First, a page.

Mark does relate to us that the disciples were amazed at Jesus’ words to them.  Jesus tells them that it is incredibly hard for the rich to enter the kingdom of God.  Why is that?  Part of that makes sense on an intuitive level, particularly those of us living in a capitalist society such as our own.  Those who run businesses are often trying to squeeze every last penny of profit out of every dollar of revenue.  It makes sense as capitalist.  But does it as a Christian?  I can remember as a broker the consolidation of many of the restaurants during the nineties into publicly traded conglomerates.  Weird restaurants seemed to be being bunched together.  There was this weird private restaurant, though, that Wall Street wanted to bring public.  They were not nearly as famous for their “spokescows” then as they are now.  One thing that drove some bankers nuts was the CEO’s unwillingness to budge on the pledge to stay closed on Sundays.  Chick-Fil-A’s gross margins were a couple points higher than all their comparables.  If the CEO would simply open on Sundays, Chick-Fil-A would easily be the most profitable of that sector of fast food.  Better still, whoever landed that IPO was going to make a killing!
     The CEO drove them nuts with his rigidness.  His increased productivity, he felt, was precisely because he tried to run his business more biblically.  Being open on the Sabbath was a non-starter.  Even if his employees never went to church, maybe they would spend time with their families.  Even if they never went to church or spent time with their families, maybe they would use the time to pursue hobbies and other interests.  Even if his employees did nothing but watch football and sleep on Sunday’s, at least they would be well-rested.  The CEO understood that rest is important for mental, physical, and spiritual health, even if his employees did not.  Rested and happy employees makes for increased productivity.  The CEO understood that if he made the changes suggested by bankers, he would lose the advantage they were seeking to promote.  Is Chick-Fil-A a Christian business?  No doubt if we spent some time we could probably find a fault or two in the execution of their business plan.  Maybe we could even find a few faults with the plan itself.  But I like to think that their nuggets give us a glimpse, however shadowy, of the finger foods that will precede the great Feast!  But I think their CEO understands something that we in the Church all too often forget.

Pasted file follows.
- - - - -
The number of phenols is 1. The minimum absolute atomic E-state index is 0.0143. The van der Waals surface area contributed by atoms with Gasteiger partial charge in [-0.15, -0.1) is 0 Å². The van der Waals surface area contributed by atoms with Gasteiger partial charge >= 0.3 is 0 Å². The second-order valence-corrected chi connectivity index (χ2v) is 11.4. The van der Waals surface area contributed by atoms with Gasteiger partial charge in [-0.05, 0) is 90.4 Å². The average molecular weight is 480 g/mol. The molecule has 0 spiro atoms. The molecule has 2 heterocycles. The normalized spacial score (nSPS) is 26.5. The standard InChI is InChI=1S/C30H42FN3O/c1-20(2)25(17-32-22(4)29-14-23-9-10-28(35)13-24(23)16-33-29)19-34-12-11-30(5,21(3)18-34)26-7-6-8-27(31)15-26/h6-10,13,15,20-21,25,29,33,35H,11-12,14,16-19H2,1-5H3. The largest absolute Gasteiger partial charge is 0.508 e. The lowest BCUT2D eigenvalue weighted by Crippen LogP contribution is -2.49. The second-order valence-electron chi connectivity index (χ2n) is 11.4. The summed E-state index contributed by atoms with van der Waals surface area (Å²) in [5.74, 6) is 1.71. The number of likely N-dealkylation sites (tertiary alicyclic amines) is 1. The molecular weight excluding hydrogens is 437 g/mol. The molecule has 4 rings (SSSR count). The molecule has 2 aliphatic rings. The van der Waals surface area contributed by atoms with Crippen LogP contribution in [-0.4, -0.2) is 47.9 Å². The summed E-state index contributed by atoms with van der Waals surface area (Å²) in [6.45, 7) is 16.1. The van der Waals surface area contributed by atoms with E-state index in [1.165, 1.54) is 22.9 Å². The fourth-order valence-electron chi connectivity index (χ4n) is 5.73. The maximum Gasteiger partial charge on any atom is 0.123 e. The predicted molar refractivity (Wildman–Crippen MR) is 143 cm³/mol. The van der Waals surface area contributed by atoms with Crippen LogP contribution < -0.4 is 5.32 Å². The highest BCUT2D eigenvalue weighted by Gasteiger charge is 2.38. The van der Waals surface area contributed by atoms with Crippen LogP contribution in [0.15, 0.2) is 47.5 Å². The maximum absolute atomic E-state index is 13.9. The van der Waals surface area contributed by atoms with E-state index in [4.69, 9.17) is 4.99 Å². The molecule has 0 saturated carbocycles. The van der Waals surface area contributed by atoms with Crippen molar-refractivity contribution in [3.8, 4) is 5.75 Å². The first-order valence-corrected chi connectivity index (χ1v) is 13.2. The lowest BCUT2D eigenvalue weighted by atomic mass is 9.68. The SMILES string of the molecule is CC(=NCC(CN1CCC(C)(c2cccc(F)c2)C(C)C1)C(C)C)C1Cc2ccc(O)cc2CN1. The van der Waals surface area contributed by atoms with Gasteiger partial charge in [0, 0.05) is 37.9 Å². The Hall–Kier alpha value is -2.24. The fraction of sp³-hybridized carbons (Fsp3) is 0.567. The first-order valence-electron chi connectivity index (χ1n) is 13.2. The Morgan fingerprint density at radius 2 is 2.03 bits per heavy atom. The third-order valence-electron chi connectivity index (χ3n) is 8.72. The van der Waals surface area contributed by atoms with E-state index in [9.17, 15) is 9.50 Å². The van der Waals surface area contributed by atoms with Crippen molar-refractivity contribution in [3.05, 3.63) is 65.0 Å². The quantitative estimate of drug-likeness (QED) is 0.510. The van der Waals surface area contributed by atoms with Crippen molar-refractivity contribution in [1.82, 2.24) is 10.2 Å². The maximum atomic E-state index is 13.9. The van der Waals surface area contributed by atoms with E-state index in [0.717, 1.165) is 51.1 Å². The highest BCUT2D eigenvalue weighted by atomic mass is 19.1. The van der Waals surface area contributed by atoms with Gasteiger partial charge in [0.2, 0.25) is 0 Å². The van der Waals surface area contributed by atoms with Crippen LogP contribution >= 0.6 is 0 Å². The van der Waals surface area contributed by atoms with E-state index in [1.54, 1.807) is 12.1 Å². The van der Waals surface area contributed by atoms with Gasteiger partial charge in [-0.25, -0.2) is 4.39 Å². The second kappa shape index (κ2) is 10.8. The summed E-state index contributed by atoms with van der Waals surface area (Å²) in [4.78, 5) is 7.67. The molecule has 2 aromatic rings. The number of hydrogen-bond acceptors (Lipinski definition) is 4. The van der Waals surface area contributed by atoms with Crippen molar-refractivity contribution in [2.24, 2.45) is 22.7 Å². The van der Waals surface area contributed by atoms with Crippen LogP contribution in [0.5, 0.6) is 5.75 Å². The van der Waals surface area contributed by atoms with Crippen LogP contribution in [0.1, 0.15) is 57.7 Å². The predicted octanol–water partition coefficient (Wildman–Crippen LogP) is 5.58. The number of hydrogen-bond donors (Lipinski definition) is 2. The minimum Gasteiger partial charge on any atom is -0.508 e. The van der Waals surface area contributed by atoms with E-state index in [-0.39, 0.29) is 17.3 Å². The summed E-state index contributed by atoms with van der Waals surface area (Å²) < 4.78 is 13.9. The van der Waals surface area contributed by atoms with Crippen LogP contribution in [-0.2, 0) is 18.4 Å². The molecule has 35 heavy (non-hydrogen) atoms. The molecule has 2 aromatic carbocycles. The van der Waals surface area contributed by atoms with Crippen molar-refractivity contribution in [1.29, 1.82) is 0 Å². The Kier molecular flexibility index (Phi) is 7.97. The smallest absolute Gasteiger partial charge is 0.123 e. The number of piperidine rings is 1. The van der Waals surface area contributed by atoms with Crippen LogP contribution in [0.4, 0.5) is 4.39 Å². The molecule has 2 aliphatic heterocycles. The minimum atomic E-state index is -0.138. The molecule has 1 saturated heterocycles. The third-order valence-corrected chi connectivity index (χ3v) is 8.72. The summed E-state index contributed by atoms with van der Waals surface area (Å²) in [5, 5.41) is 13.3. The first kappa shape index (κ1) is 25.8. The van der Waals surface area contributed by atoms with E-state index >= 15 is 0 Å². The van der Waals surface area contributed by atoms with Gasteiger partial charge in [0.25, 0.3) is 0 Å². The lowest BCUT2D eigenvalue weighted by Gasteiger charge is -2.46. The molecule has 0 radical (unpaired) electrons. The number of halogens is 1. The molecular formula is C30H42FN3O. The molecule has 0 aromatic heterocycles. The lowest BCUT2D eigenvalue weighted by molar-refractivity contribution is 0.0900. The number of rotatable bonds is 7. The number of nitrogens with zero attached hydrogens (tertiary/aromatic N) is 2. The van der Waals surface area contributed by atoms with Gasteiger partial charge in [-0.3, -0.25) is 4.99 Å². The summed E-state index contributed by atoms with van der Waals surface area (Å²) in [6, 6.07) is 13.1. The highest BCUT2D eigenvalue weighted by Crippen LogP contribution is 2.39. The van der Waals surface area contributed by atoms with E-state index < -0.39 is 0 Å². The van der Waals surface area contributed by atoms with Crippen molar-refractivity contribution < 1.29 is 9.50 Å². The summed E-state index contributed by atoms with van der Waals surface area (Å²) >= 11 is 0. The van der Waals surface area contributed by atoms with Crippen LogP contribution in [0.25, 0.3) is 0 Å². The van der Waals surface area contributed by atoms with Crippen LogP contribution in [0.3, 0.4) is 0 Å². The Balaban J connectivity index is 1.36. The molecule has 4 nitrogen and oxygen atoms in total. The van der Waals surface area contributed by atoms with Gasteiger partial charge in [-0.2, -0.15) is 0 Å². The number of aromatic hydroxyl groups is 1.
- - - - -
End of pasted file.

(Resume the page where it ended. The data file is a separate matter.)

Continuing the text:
We claim as Christians to serve a God who created all things.  We claim to serve a God who placed us in His creation as stewards.  Then we go about our daily lives and work often acting as if the things we are stewarding are really our own and not His.  We forget that we follow a God who relates to us as our loving Father in heaven, except for those times we find ourselves in church.  And we wonder why the rest of the world begins to ignore our testimony.  The world does not ignore it; they follow it.  He or she who dies with the most toys wins!  And we modern Americans are not alone.  When Jesus walked the earth, the rabbis specifically forbade what He commanded of this man in the story today.  Scripture is filled with the spiritual dangers associated with wealth; yet the rabbis decided they knew better than God.  No one was allowed to give away more than 20% of one’s wealth because the rabbis did not want someone to become penniless or a burden to others.  Jesus is speaking into this very idea that we should trust in ourselves, in our efforts, in our acumen, in our own storehouses.